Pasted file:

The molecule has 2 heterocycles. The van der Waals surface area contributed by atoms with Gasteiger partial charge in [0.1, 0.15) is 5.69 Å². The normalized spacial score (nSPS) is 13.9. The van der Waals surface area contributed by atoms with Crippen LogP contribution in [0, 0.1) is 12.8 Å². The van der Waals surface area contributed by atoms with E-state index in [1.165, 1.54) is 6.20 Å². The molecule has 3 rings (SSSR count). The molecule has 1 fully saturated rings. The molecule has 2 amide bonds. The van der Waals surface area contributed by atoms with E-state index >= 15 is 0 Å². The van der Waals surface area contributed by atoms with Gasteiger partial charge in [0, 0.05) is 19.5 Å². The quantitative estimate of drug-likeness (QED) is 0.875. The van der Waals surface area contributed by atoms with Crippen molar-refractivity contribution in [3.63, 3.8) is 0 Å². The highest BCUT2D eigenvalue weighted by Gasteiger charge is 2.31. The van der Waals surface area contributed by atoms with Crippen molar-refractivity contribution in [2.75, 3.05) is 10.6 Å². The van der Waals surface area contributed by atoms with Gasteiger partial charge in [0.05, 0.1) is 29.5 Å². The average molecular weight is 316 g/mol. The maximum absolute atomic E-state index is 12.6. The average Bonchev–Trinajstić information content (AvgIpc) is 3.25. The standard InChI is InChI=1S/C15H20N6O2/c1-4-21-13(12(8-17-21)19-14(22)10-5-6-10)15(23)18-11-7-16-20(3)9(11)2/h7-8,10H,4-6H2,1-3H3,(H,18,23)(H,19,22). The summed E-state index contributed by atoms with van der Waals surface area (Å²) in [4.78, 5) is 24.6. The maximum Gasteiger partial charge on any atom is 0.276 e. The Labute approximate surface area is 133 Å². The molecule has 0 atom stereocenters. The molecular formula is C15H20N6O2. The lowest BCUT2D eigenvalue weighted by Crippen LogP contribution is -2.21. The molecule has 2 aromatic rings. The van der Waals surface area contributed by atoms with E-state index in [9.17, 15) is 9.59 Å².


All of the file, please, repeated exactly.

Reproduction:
The molecule has 2 heterocycles. The van der Waals surface area contributed by atoms with Gasteiger partial charge in [0.1, 0.15) is 5.69 Å². The normalized spacial score (nSPS) is 13.9. The van der Waals surface area contributed by atoms with Crippen LogP contribution in [0, 0.1) is 12.8 Å². The van der Waals surface area contributed by atoms with E-state index in [1.165, 1.54) is 6.20 Å². The molecule has 3 rings (SSSR count). The molecule has 1 fully saturated rings. The molecule has 2 amide bonds. The van der Waals surface area contributed by atoms with E-state index >= 15 is 0 Å². The van der Waals surface area contributed by atoms with Gasteiger partial charge in [0, 0.05) is 19.5 Å². The quantitative estimate of drug-likeness (QED) is 0.875. The van der Waals surface area contributed by atoms with Crippen molar-refractivity contribution in [3.63, 3.8) is 0 Å². The highest BCUT2D eigenvalue weighted by Gasteiger charge is 2.31. The van der Waals surface area contributed by atoms with Crippen molar-refractivity contribution in [2.75, 3.05) is 10.6 Å². The van der Waals surface area contributed by atoms with Gasteiger partial charge in [0.05, 0.1) is 29.5 Å². The average molecular weight is 316 g/mol. The maximum absolute atomic E-state index is 12.6. The average Bonchev–Trinajstić information content (AvgIpc) is 3.25. The standard InChI is InChI=1S/C15H20N6O2/c1-4-21-13(12(8-17-21)19-14(22)10-5-6-10)15(23)18-11-7-16-20(3)9(11)2/h7-8,10H,4-6H2,1-3H3,(H,18,23)(H,19,22). The summed E-state index contributed by atoms with van der Waals surface area (Å²) in [4.78, 5) is 24.6. The maximum Gasteiger partial charge on any atom is 0.276 e. The Labute approximate surface area is 133 Å². The molecule has 0 atom stereocenters. The molecular formula is C15H20N6O2. The lowest BCUT2D eigenvalue weighted by Crippen LogP contribution is -2.21. The molecule has 2 aromatic rings. The van der Waals surface area contributed by atoms with E-state index in [9.17, 15) is 9.59 Å².